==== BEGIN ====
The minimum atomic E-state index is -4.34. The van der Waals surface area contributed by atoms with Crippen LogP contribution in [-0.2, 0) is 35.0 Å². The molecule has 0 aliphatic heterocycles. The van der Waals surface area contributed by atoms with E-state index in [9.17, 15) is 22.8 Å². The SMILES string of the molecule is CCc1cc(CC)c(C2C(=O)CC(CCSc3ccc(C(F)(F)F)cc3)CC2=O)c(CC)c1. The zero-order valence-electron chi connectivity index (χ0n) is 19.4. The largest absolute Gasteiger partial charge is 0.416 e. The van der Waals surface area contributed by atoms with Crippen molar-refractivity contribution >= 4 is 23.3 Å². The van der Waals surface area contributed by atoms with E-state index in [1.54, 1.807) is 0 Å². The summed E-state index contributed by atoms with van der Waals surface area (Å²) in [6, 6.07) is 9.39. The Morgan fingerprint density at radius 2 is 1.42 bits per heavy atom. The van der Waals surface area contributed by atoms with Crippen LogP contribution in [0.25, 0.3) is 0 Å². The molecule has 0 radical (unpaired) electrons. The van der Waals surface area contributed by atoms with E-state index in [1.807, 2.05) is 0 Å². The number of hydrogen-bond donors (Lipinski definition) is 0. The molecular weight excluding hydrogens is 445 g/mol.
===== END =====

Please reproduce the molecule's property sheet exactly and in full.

The minimum atomic E-state index is -4.34. The van der Waals surface area contributed by atoms with Crippen LogP contribution in [-0.2, 0) is 35.0 Å². The molecule has 0 aliphatic heterocycles. The van der Waals surface area contributed by atoms with E-state index in [9.17, 15) is 22.8 Å². The SMILES string of the molecule is CCc1cc(CC)c(C2C(=O)CC(CCSc3ccc(C(F)(F)F)cc3)CC2=O)c(CC)c1. The zero-order valence-electron chi connectivity index (χ0n) is 19.4. The largest absolute Gasteiger partial charge is 0.416 e. The van der Waals surface area contributed by atoms with Crippen molar-refractivity contribution >= 4 is 23.3 Å². The van der Waals surface area contributed by atoms with E-state index in [1.54, 1.807) is 0 Å². The summed E-state index contributed by atoms with van der Waals surface area (Å²) in [6, 6.07) is 9.39. The Morgan fingerprint density at radius 2 is 1.42 bits per heavy atom. The van der Waals surface area contributed by atoms with Crippen LogP contribution in [0.25, 0.3) is 0 Å². The molecule has 0 radical (unpaired) electrons. The van der Waals surface area contributed by atoms with E-state index in [1.807, 2.05) is 0 Å². The number of hydrogen-bond donors (Lipinski definition) is 0. The molecular weight excluding hydrogens is 445 g/mol.